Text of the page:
Campaign group accuses Liberia palm oil firm of exploiting Ebola crisis
By Makini Brice
DAKAR (Reuters) - Anti-corruption campaign group Global Witness on Thursday accused palm oil company Golden Veroleum of taking advantage of the Ebola epidemic in Liberia to double the size of its plantation.
Golden Veroleum, controlled by Singapore-listed Golden Agri-Resources, signed a deal with Liberia in 2010 to develop a 220,000 hectare plantation. However, the company also has to reach agreement with local communities that have customary titles over the land.
The company denied any wrongdoing.
The Global Witness report published on Thursday alleged that Golden Veroleum exploited the crisis caused by the West Africa Ebola epidemic -- which has so far killed more than 4,800 Liberians -- to press poorly informed communities into signing away land at a time when local non-governmental organisations were not present on the ground to advise them.
The report said that Golden Veroleum held meetings with hundreds of people to encourage communities to hand over their land even after Liberia banned public gatherings to stem the spread of the Ebola virus. It said the company used the Ebola crisis to accelerate development of the plantation, clearing 5,358 hectares between April and December -- double the amount of land it had cleared over the previous three years.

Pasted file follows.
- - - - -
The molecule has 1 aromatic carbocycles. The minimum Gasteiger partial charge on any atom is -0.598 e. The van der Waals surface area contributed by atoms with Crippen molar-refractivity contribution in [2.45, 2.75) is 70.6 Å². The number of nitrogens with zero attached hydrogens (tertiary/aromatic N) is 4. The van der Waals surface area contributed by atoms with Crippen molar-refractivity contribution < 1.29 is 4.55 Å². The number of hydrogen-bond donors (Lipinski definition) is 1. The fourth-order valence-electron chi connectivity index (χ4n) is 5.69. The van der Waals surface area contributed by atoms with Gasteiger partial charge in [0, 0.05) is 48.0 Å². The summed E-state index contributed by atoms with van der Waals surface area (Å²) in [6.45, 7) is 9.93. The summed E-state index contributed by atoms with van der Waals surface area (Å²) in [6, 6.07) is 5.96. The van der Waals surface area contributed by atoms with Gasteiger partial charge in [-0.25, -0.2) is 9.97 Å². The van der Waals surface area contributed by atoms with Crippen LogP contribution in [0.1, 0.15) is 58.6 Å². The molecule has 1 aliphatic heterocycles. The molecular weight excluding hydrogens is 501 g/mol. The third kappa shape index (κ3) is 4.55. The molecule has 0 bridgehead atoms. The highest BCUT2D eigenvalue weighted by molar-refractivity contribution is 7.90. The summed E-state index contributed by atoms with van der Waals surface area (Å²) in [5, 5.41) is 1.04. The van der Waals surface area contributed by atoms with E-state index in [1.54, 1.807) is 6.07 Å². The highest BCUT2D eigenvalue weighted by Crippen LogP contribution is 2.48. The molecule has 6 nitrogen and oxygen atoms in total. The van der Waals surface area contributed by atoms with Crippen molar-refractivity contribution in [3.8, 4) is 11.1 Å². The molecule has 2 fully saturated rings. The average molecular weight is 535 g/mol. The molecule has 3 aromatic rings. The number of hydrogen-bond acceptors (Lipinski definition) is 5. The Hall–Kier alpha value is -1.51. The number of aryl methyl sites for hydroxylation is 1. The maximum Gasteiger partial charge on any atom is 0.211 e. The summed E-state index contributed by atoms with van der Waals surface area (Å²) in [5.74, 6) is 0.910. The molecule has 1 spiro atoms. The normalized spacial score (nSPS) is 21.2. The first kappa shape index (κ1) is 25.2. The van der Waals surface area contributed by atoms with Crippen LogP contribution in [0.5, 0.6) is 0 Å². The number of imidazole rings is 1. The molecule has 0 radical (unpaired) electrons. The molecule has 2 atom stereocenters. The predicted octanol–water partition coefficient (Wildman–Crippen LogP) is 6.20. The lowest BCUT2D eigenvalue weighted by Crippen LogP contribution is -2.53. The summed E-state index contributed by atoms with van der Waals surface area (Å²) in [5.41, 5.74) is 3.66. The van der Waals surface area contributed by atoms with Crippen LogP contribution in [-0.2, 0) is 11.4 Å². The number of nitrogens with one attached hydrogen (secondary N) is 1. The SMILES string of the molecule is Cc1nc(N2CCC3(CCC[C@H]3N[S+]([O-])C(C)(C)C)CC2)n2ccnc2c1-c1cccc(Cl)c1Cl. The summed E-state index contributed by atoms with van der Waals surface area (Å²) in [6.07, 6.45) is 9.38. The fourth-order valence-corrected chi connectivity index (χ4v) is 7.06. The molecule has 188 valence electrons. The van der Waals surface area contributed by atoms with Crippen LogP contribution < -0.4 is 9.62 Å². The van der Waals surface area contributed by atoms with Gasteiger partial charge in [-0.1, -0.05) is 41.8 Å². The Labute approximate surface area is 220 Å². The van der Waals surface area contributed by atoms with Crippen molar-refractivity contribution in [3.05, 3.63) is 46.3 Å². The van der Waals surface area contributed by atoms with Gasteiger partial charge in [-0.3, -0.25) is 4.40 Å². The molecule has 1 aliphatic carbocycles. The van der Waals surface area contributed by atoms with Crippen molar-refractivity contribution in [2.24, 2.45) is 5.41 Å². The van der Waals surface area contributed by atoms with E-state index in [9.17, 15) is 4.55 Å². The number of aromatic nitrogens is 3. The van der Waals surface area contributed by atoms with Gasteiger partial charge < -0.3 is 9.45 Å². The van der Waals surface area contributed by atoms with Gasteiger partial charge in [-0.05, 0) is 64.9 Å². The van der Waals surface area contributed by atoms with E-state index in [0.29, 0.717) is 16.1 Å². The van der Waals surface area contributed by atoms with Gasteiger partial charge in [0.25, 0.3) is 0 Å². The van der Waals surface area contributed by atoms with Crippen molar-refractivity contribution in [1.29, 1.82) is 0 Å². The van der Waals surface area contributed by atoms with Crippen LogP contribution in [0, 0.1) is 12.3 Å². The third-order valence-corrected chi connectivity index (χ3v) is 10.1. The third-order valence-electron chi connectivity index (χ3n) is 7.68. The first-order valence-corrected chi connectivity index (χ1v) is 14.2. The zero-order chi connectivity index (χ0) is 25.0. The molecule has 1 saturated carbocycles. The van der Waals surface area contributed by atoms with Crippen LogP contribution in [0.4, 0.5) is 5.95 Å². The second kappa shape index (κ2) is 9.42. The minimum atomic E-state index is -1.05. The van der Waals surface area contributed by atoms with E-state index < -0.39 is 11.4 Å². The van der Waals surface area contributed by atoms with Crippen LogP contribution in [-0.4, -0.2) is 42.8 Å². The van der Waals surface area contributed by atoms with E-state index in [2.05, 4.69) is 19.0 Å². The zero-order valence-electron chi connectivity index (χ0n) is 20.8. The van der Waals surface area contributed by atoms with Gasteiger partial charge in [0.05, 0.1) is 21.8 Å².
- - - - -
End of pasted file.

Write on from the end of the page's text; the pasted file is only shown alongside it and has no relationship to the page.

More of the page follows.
Golden Veroleum rejected the report's findings, saying that the negotiations were envisaged long before Ebola struck.
"Those things were planned way ahead of time, way before Ebola became an issue," Golden Veroleum spokesman Virgil Magee told Reuters, adding that the company used some meetings to inform the population on the risks of the deadly disease.
Jonathan Gant, Global Witness's senior campaigner, said the terms of the agreements were often not even read out and explained to illiterate community members, who were asked to approve them with a thumb print. Continued...